Denny's on Lincoln Boulevard. (Daniel Archuleta)
Denny's on Lincoln Boulevard. (Daniel Archuleta)
Denny’s on Lincoln Boulevard. (Daniel Archuleta)

LINCOLN BLVD — Diners yesterday, dwellings tomorrow. The Planning Commission considered two mixed-use developments along Lincoln Boulevard.

One would be constructed where Norms served pancakes for 49 years before its closure last year. The other would replace a currently-pancake-serving Denny’s.

These are the first two projects proposed as a part of City Hall’s long-term plan for a residential mixed-use corridor along Lincoln near the incoming Expo Light Rail station.

Developers brought the projects before the commission for a float up, allowing commissioners to comment on the early designs before beginning negotiations with City Hall.

The Norms project would add 90 apartments and 10,700 square feet of ground floor commercial space across two buildings, one with five stories, the other with four. It would also add 168 parking spaces in a two level underground garage.

The taller of the two buildings would stand at 57 feet, beyond the 32-foot limits allowed in pending and current city planning documents for a development of its type. Developers can work outside of zoning requirements if they propose community benefits that elected and appointed officials deem worthy of the trade-off.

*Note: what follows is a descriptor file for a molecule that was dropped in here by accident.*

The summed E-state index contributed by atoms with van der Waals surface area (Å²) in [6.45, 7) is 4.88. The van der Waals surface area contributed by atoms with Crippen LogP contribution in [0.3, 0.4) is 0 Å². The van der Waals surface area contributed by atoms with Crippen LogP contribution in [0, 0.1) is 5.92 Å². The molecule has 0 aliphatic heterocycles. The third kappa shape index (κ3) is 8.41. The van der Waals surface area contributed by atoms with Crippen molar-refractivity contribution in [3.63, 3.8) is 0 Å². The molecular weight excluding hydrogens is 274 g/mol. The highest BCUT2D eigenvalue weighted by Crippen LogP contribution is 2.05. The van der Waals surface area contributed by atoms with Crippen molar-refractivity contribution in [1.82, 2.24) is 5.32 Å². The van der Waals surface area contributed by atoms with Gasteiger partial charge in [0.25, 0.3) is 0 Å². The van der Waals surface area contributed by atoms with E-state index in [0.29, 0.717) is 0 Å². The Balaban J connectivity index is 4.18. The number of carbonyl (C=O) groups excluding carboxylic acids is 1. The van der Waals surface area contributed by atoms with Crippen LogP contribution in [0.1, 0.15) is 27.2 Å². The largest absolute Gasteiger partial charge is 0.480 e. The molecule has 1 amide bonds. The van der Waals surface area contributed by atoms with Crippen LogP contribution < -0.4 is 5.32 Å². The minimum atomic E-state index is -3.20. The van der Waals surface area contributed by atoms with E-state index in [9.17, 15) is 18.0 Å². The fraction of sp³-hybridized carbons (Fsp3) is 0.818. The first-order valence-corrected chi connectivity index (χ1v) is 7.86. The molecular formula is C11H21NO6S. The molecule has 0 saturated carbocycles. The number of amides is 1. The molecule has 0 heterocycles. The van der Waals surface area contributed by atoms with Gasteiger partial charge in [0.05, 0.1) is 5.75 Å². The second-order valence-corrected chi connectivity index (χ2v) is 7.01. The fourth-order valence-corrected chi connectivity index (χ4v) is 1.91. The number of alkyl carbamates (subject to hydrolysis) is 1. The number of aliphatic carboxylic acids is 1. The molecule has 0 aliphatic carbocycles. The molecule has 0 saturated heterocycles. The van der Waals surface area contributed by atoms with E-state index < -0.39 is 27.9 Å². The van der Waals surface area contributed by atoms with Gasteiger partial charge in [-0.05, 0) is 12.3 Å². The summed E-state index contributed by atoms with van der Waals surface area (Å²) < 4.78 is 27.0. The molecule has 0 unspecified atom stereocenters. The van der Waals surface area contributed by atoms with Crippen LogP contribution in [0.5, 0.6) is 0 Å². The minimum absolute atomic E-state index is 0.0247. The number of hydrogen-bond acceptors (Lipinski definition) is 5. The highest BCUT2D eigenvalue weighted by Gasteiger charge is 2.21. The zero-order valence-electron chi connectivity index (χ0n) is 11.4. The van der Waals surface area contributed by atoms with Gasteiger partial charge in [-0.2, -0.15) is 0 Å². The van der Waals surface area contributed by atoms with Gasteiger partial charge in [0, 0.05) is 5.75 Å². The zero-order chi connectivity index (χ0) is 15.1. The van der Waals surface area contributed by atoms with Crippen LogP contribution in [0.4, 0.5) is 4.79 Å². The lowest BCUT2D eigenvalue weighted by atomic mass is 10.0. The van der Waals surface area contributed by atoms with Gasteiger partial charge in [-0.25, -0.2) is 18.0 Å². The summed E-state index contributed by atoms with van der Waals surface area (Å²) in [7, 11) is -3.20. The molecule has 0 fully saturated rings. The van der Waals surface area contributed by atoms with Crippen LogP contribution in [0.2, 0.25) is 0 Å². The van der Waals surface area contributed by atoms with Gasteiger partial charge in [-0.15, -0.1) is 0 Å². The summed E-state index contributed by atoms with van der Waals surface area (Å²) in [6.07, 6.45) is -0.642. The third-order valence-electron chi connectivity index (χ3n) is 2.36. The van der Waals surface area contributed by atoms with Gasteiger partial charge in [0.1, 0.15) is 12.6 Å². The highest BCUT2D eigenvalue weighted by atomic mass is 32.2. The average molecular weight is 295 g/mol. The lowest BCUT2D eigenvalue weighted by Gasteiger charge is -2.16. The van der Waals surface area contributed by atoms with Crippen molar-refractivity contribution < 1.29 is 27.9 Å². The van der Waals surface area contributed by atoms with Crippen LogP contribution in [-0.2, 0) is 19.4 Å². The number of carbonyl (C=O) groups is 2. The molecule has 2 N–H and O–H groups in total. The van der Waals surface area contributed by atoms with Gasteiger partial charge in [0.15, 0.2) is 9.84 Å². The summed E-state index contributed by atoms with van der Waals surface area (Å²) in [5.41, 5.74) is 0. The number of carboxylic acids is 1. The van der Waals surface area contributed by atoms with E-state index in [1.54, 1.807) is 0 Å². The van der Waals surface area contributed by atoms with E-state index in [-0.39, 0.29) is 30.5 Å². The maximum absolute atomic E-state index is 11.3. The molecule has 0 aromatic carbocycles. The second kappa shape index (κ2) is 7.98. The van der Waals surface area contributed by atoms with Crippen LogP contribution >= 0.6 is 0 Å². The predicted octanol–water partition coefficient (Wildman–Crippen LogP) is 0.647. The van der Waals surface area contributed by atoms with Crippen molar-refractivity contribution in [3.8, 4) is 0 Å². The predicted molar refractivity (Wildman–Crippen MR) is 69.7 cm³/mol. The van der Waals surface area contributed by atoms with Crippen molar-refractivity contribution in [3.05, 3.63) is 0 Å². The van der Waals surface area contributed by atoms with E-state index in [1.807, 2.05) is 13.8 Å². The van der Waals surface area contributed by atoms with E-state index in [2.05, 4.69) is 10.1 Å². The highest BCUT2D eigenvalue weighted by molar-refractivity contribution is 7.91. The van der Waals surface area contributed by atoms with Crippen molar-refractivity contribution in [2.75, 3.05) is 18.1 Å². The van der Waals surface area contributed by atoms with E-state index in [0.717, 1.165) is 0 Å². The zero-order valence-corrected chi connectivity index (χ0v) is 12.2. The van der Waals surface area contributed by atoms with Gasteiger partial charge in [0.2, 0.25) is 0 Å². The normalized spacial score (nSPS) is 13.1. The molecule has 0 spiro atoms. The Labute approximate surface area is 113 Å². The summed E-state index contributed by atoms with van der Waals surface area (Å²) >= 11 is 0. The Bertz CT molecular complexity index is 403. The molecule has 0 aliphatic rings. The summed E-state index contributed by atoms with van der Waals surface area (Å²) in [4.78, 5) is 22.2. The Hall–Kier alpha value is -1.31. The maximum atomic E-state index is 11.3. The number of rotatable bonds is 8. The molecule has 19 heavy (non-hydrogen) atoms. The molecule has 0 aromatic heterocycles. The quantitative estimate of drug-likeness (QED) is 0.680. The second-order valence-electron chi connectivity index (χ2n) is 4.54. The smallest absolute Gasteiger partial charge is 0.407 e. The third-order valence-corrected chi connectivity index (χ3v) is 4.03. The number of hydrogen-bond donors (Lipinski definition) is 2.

Developer FSTAR proposes 18 affordable housing units, nine available to individuals with very low income and nine to those with moderate incomes.

During the public input portion of the meeting Carol Lemlein, head of the Santa Monica Conservancy, asked commissioners to push for community benefits that would be put toward historic preservation.

The Denny’s project would add about 100 apartments, 11,500 square feet of ground floor commercial space, and a three-level underground parking garage.

The building would have five stories and be 60 feet tall.

Commissioners were critical of the design, noting that it’s inconsistent with surrounding buildings and with parts of key planning documents. Commissioners wanted to see, for instance, more greenspace in the project.

The project included 20 affordable housing units, 15 of which would be available to low-income residents. The developer, NMS Properties, is one of the largest housing developers in Santa Monica.

The projects will come back to the commission after a negotiations process with City Hall. From there it will head to City Council for final approval.


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